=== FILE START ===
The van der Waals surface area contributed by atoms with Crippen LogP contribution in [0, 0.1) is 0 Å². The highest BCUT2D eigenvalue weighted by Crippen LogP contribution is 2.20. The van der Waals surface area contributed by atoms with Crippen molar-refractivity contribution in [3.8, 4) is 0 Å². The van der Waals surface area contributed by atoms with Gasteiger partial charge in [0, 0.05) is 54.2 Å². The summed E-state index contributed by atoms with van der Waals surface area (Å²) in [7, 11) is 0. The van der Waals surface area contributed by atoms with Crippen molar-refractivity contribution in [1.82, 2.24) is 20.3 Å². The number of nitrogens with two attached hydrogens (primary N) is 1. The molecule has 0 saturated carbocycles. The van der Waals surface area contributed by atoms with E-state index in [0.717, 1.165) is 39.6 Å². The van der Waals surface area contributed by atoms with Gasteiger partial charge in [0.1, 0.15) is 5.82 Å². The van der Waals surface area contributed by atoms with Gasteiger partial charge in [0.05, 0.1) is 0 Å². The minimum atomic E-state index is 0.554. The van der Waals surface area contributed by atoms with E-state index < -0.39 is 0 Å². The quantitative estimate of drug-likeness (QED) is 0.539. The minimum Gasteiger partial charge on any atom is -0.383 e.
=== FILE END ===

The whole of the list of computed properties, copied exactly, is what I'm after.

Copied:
The van der Waals surface area contributed by atoms with Crippen LogP contribution in [0, 0.1) is 0 Å². The highest BCUT2D eigenvalue weighted by Crippen LogP contribution is 2.20. The van der Waals surface area contributed by atoms with Crippen molar-refractivity contribution in [3.8, 4) is 0 Å². The van der Waals surface area contributed by atoms with Gasteiger partial charge in [0, 0.05) is 54.2 Å². The summed E-state index contributed by atoms with van der Waals surface area (Å²) in [7, 11) is 0. The van der Waals surface area contributed by atoms with Crippen molar-refractivity contribution in [1.82, 2.24) is 20.3 Å². The number of nitrogens with two attached hydrogens (primary N) is 1. The molecule has 0 saturated carbocycles. The van der Waals surface area contributed by atoms with E-state index in [0.717, 1.165) is 39.6 Å². The van der Waals surface area contributed by atoms with Gasteiger partial charge in [0.1, 0.15) is 5.82 Å². The van der Waals surface area contributed by atoms with Gasteiger partial charge in [0.05, 0.1) is 0 Å². The minimum atomic E-state index is 0.554. The van der Waals surface area contributed by atoms with E-state index < -0.39 is 0 Å². The quantitative estimate of drug-likeness (QED) is 0.539. The minimum Gasteiger partial charge on any atom is -0.383 e.